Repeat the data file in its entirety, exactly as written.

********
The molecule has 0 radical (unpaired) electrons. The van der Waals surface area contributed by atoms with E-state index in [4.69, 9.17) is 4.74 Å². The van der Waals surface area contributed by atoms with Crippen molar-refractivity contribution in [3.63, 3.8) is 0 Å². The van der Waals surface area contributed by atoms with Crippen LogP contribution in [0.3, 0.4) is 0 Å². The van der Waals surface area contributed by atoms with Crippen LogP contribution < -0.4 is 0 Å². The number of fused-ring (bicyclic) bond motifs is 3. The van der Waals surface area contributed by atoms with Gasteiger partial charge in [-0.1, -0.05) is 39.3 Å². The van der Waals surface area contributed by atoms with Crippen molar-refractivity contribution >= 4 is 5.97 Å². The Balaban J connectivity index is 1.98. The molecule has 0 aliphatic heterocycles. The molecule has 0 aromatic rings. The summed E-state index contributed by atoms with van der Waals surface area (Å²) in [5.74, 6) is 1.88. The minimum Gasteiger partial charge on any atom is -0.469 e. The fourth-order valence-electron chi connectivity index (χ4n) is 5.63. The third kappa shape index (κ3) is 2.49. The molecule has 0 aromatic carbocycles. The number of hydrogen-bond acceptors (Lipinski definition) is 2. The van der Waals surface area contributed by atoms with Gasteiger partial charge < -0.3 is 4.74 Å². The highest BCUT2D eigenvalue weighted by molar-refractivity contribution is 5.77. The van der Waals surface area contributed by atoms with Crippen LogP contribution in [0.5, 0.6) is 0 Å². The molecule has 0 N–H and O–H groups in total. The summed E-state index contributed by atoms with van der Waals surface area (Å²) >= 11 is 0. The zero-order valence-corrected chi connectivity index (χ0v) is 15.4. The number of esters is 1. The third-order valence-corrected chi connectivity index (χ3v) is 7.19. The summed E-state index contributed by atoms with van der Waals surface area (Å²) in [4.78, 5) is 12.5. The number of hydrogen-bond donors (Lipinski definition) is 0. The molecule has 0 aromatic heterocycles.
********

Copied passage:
The molecule has 0 radical (unpaired) electrons. The van der Waals surface area contributed by atoms with E-state index in [4.69, 9.17) is 4.74 Å². The van der Waals surface area contributed by atoms with Crippen molar-refractivity contribution in [3.63, 3.8) is 0 Å². The van der Waals surface area contributed by atoms with Crippen LogP contribution in [0.3, 0.4) is 0 Å². The van der Waals surface area contributed by atoms with Crippen LogP contribution < -0.4 is 0 Å². The number of fused-ring (bicyclic) bond motifs is 3. The van der Waals surface area contributed by atoms with Gasteiger partial charge in [-0.1, -0.05) is 39.3 Å². The van der Waals surface area contributed by atoms with Crippen molar-refractivity contribution >= 4 is 5.97 Å². The Balaban J connectivity index is 1.98. The molecule has 0 aliphatic heterocycles. The molecule has 0 aromatic rings. The summed E-state index contributed by atoms with van der Waals surface area (Å²) in [5.74, 6) is 1.88. The minimum Gasteiger partial charge on any atom is -0.469 e. The fourth-order valence-electron chi connectivity index (χ4n) is 5.63. The third kappa shape index (κ3) is 2.49. The molecule has 0 aromatic carbocycles. The number of hydrogen-bond acceptors (Lipinski definition) is 2. The van der Waals surface area contributed by atoms with Gasteiger partial charge < -0.3 is 4.74 Å². The highest BCUT2D eigenvalue weighted by molar-refractivity contribution is 5.77. The van der Waals surface area contributed by atoms with Crippen LogP contribution in [0.5, 0.6) is 0 Å². The molecule has 0 N–H and O–H groups in total. The summed E-state index contributed by atoms with van der Waals surface area (Å²) >= 11 is 0. The zero-order valence-corrected chi connectivity index (χ0v) is 15.4. The number of esters is 1. The third-order valence-corrected chi connectivity index (χ3v) is 7.19. The summed E-state index contributed by atoms with van der Waals surface area (Å²) in [4.78, 5) is 12.5. The number of hydrogen-bond donors (Lipinski definition) is 0. The molecule has 0 aromatic heterocycles.